Looking back, what do you consider to have been the "low points" and "highlights" of your career?


Back in 1982, when we were in the midst of a recession, I discovered that my writing income was quite vulnerable to "publisher panic." I was in grad school at Notre Dame at the time (working on a doctorate in English) and had been counting on advances from my novel sales to support us. But when publishers panicked about the high interest rates (they borrow the money they advance to authors), they simply stopped buying books. That is, they had enough of a backlog that they could go for more than a year without buying anything. Unfortunately, because at that point in my career none of my books had earned out their advances, I could not go a year without selling anything. So in 1983, I left my Ph.D. program and went to Greensboro NC to work for Compute! Magazine as the editor of their book division. It was great work, though some of the people I worked for turned out to be not-so-great people (see my novel Lost Boys for details <grin>); nine months later, the recession ended for me when Tom Doherty signed up to publish my Alvin Maker books. I quit my job and went back to work as a writer.

There have been low points since then, financial worries, etc., but in truth, my career trajectory has been steadily up ... ever-increasing audience, even as I learned better and better how to do my work. Trying to establish myself as a film writer, however, has been staggeringly expensive in money not earned and frustration, but even then I can't call it a low point in my career, but rather a challenging and fascinating career change that is still going on.

The fact is, I don't really have a "career" in the traditional sense. I have work that I do, but my real career is my life with my family and as a member of my church. So my jobs, as they change over the years, have been endlessly fascinating, but I have never tried to trace a trajectory of rising and falling. In the Mormon Church, we're all ministers, and I've had the normal variety of callings. This year Sunday school teacher, that year Young Men's president, another time a counselor in a bishopric, another time cultural arts specialist. All interesting jobs, and I do my best with each one, and then the job ends and I move on. That's how I feel about my writing career. I don't have a "career" (will I get that promotion? That raise?) -- I just have this book that I'm working on, and that story I wrote, and these poems I might just publish ...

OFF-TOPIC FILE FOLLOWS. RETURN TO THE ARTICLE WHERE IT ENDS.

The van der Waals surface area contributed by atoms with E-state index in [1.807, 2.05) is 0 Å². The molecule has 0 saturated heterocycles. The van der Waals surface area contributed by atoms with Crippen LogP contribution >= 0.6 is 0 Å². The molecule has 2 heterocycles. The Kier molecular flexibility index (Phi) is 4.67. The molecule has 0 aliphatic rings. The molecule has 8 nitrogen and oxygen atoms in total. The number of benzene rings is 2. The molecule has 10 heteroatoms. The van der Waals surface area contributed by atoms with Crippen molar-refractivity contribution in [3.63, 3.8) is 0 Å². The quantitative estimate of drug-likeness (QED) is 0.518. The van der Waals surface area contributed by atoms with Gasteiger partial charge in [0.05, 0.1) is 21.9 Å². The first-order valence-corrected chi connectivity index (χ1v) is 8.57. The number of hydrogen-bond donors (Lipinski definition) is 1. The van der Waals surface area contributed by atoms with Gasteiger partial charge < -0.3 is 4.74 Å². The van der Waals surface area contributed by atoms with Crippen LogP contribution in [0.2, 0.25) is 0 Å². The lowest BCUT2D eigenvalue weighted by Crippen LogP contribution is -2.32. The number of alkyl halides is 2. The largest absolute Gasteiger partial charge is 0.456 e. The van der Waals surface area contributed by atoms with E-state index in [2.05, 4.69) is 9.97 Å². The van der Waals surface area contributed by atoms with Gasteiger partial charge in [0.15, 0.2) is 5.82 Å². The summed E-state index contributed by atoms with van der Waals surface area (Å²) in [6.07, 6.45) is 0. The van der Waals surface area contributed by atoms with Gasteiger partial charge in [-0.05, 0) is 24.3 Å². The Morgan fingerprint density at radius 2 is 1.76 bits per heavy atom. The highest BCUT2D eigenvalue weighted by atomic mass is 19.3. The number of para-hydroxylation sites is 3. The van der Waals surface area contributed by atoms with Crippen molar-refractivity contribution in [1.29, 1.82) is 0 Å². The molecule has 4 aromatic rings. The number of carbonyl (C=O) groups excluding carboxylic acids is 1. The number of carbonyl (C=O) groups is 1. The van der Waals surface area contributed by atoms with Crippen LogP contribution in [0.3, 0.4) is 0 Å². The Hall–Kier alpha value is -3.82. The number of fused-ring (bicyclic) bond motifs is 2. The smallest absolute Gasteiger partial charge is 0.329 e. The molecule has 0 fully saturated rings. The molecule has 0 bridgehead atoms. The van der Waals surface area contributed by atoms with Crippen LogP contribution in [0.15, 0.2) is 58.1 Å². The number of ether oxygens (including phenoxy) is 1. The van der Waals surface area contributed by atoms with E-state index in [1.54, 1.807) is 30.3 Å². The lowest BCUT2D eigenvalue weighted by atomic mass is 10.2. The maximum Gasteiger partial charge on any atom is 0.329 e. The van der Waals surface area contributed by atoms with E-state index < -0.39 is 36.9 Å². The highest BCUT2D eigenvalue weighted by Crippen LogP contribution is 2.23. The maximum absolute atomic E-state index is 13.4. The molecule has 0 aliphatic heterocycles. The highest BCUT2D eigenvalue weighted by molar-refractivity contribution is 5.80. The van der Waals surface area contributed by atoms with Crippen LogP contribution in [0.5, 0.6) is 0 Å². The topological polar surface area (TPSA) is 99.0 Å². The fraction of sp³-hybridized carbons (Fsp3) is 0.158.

As far as gratifying moments in my career are concerned, naturally it was fun to get the awards I've received, and when a book sells particularly well, it's fun spending the money <grin>. But neither matters as much as the occasional letter from someone for whom my work has been especially meaningful -- because if my work has any value, it is in the chance it might make someone's life happier. If it doesn't do that, it isn't worth doing. I've been fortunate enough that many of my works have been received by readers who were able to use them to improve their outlook on life, and who were kind enough to tell me so.

In the end, though, the gratifying moments from my writing career are nowhere near as important as the joy I get from the achievements and triumphs of my children, and the low points of my career nothing compared to my anxiety for my kids when they're suffering. Family is important; careers are merely interesting. I could happily change careers (I love to teach, and I'm not a bad stage director ...), but I couldn't bear to change families <grin>.